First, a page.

345. Could I briefly bring you back to contractors and maintenance work; is it a trend that is increasing, British Waterways Board using more contractors now than they did in the past?
  (Mr Milson) Yes.

  346. Can you give a figure on that?
  (Mr Milson) They have just brought in this Omnibus Agreement, which is bringing in three big contractors to do work. The main fear of our members is the fact of core jobs going, that is the fear. British Waterways always have used contractors, they have always had to and they always will have to; there are jobs that the workforce cannot do. There are jobs the workforce used to do, which went out to contractors in the eighties and have not come back, even though BW have done an extensive programme on training. And we have very good, skilled people out there, through a multi-skilled training programme, they are very skilled; quite a lot of them, I have to say, are not being put to the right use in using those skills.

  347. I am trying to get a feel as to what the core strength of the workforce was, say, five years ago, and what is the core strength of the workforce now?
  (Mr Sealey) From the Report and Accounts, there has been a slight increase in employment within British Waterways. But, I think, in our submission, on page 4, the last paragraph, and the beginning of page 5, we actually give some details of the money that would be spent, being spent recently, on contractors, compared with that of staff, which would give you some idea of the increase in the use of contractors over the past few years.

  348. What mechanism do you think should be there so that your members can be more effectively involved in the decision about the inland waterways?
  (Mr Milson) I think, actually, it needs for our membership to be involved in some of these organisations, these committees, that are making decisions for the future. I am not up to date, actually, on all these committees.


  349. Are you saying that, in fact, you do not have an input, as a workforce, at various levels; is that what you are saying?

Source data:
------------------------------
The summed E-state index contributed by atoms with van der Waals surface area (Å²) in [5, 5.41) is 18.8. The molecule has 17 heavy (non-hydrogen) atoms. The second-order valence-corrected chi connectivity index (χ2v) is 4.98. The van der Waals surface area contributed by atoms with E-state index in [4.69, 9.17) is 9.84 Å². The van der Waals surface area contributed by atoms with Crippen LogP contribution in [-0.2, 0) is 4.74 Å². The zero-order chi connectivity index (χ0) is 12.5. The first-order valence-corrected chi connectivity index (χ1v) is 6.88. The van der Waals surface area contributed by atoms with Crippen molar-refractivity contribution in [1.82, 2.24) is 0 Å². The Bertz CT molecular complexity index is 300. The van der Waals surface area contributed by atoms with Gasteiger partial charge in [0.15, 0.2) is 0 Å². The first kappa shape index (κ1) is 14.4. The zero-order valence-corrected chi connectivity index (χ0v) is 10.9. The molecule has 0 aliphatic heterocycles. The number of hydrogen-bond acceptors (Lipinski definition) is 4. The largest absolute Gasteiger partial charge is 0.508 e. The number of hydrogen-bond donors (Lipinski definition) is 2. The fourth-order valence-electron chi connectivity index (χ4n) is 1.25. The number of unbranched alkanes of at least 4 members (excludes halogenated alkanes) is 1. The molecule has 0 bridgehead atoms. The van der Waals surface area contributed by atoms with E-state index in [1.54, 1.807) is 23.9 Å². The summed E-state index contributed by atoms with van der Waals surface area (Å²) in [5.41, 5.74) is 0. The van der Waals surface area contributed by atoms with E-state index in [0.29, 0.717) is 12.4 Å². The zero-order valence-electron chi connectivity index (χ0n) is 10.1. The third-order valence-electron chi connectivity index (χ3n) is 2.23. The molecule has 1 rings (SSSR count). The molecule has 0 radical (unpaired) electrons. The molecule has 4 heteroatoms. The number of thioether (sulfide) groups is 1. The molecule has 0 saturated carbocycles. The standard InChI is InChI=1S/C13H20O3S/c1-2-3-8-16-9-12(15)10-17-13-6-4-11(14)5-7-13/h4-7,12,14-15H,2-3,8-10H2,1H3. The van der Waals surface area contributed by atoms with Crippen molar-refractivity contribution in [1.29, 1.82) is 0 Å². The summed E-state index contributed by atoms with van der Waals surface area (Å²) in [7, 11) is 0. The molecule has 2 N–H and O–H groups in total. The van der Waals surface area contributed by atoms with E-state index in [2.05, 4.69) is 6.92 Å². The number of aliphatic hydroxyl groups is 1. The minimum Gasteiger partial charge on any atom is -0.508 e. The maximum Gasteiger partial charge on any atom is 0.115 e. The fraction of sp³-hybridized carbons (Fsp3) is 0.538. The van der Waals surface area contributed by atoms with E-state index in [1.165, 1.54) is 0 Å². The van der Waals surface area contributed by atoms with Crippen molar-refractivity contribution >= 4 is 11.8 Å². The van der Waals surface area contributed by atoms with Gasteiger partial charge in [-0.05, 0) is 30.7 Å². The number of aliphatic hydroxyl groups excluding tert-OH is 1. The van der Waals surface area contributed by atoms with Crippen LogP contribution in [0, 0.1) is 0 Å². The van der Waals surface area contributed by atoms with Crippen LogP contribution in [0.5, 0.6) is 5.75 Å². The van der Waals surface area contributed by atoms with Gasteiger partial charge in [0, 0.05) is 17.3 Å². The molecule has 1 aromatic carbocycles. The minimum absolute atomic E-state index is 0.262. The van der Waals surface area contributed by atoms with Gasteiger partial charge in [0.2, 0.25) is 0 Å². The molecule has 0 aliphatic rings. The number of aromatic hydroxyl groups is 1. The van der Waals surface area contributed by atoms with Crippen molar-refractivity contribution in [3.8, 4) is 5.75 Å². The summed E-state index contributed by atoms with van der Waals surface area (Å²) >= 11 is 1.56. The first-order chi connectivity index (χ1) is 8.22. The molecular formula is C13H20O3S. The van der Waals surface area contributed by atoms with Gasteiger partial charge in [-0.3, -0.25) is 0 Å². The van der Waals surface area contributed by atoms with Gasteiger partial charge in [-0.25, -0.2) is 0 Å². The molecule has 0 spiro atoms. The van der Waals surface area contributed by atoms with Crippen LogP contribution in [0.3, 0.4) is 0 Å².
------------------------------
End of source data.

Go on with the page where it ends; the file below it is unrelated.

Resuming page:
(Mr Milson) No. We have a very good input within BWB itself. We do not have the input outside of BWB.

  350. So are you saying that, if you had membership on some of these other committees, you would have a way of taking part in what they were deciding?
  (Mr Milson) Yes.

Miss McIntosh

  351. In your memorandum to the Committee, you conclude that there is only limited expansion for freight transport within the existing infrastructure. The original document `Waterways for Tomorrow' did not really put much emphasis on coastal shipping and short sea shipping; do you see that as a natural resource that could be tapped into for moving freight around?
  (Mr Milson) I am not an expert, actually, on coastal shipping, but I do know that it is increasing. And if you go back years they used to have a (back-up ?) system, where the ship came in, the mother ship, it broke up into barges, and that never really actually caught on, for whatever reason. But that is the type of thing that could come back, which could encourage coastal movement of cargo, it could come up rivers then; it depends on sizes, obviously, but we believe there is a lot of potential there, especially if you start looking in Europe at some of the things they do.

  352. If that was the case, do you think there would be potential for increased jobs, if that was tapped into?
  (Mr Milson) Yes.

Mrs Gorman

  353. On that very question, Mr Milson, how realistic is that? London Docks were a hive of activity until containerisation arose, and now everything gets offloaded at Tilbury, but it does not get sent up the river from there, it gets put onto lorries for distribution. Where do you see what you have just said working, meaning more opportunities to offload from ocean freight onto barges and carry that cargo inland on waterways; is that realistic?